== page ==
As a blues harmonica player and teacher, Adam Gussow has few peers in the business. Currently an Associate Professor of English and Southern Studies at the University of Mississippi with a specialty in blues literature and culture, Gussow was one of the first amplified blues harp players to make overblows a key element of his stylistic approach, adapting Howard Levy's innovations in the late 1980s in a way that helped usher in a new generation of overblow masters such as Jason Ricci and Chris Michalek. According to a reviewer for American Harmonica Newsletter, Gussow's playing is characterized by "technical mastery and innovative brilliance that comes along once in a generation."
Gussow is best known for his long partnership with Mississippi-born guitarist and one-man-band Sterling "Mr. Satan" Magee as the duo Satan and Adam. After working the streets of Harlem from 1986 to 1991, Gussow and Magee duo toured internationally between 1991 and 1998. Their performing credits include the Chicago Blues Festival, the Newport Jazz Festival, the New Orleans Jazz & Heritage Festival, The King Biscuit Blues Festival, the Kansas City Jazz & Blues Festival, the Philadelphia Folk Festival and RiverBlues Festival, and more, along with hundreds of club gigs. They toured with Bo Diddley and opened for Buddy Guy, David "Honeyboy" Edwards, Otis Clay, Johnny Winter, and Jimmy Thackery.
They released two albums on Flying Fish Records, including the W. C. Handy-nominated Harlem Blues (1991) and Mother Mojo (1993). Later releases include Living on the River (1996) and, on the Modern Blues Harmonica label, Word on the Street: Harlem Recordings, 1989 (2008) and Back In The Game (2011). In 1996 Satan and Adam were the cover story in Living Blues magazine; according to editor David Nelson, Gussow enjoyed the curious honor of being "the first white blues musician to be so prominently spotlighted in the magazine's 26-year history."
In addition to his career with Magee, Gussow has worked in duo, band, and studio settings with guitarists Charlie Hilbert, Irving Louis Lattin, Wild Jimmy Spruill, Robert Ross, Bill Abel, Andrew "Shine" Turner, Bill Sims, Jr., and Brian Kramer. He has released two albums with Hilbert on the Modern Blues Harmonica label: Blues Classics (2007) and Live in Klingenthal (2008). Gussow's first solo album, Kick and Stomp (2010), spent many weeks at #1 in the "Hot New Releases in Acoustic Blues" chart at Amazon mp3's. It also received extensive airplay on Bluesville (SiriusXM), America's premier satellite radio blues show, and rose to the #2 position in the "picks to click" category.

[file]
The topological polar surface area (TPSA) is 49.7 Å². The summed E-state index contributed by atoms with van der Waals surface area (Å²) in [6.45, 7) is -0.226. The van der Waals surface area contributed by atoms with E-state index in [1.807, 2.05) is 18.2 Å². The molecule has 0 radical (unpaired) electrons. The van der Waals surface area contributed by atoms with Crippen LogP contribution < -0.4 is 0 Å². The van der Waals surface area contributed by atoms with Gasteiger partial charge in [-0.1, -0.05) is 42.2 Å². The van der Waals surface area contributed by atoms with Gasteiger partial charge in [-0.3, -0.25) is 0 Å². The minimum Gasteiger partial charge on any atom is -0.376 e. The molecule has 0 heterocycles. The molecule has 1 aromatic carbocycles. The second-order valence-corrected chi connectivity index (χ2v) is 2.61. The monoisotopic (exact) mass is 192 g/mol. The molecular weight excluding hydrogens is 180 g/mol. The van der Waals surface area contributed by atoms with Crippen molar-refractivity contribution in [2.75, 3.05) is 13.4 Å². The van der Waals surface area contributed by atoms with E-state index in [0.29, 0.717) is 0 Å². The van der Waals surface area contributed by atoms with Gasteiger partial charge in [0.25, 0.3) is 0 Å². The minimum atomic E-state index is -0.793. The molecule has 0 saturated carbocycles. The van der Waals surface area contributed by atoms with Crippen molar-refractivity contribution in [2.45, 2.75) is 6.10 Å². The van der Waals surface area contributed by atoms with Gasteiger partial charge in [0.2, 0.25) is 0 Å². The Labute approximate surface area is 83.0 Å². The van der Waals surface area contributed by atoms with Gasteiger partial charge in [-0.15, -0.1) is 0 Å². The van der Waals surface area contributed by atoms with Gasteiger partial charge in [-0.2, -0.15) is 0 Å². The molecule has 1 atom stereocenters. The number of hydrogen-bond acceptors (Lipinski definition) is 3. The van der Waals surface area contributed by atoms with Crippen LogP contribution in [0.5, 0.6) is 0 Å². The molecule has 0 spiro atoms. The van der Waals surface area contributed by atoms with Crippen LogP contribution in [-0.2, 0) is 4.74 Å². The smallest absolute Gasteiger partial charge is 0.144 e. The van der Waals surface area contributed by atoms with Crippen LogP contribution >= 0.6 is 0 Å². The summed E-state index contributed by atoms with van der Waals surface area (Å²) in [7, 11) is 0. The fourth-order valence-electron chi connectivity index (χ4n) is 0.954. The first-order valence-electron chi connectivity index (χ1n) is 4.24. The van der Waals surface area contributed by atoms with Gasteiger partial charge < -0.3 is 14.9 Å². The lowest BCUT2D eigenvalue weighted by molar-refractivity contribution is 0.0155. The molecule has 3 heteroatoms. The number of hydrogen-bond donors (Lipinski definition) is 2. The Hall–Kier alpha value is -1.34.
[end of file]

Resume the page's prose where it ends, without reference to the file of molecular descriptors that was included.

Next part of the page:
Gussow is known to harmonica students around the world as a result of his "dirty-South blues harp channel" at YouTube and his pioneering offerings in the field of digital-download video tutorials at his website, Modern Blues Harmonica. Gussow's other musical credits include a stint with the bus-and-truck tour of Big River; several decades as a blues harmonica instructor at The Guitar Study Center in New York and in private practice; and a nine-time coach at Jon Gindick's Blues Harmonica Jam Camps. He's also headlined the Mundharmonika-Live festival in Klingenthal, Germany (2008) and has taught at Blues Week in the UK (2008).
In the spring of 2010, Gussow added a new credit line to his resume´ as the creator and promoter of Hill Country Harmonica, a two-day intensive that drew more than 100 players from 30 states and 7 foreign countries to Foxfire Ranch in north Mississippi to study with Billy Branch, Billy Gibson, Johnny Sansone, and other top pros. HCH 2011 drew almost 150 players and featured Sugar Blue, Jason Ricci, Charlie Sayles, Jimi Lee, Deak Harp, and Brandon Bailey, among others.
An award-winning scholar and memoirist, Gussow is the author of three blues-themed books: Mister Satan's Apprentice: A Blues Memoir (1998; reissued in 2009); Seems Like Murder Here: Southern Violence and the Blues Tradition (2002); and Journeyman's Road: Modern Blues Lives From Faulkner's Mississippi to Post-9/11 New York (2007). He is currently at work on a book-length study of the devil-figure in the blues.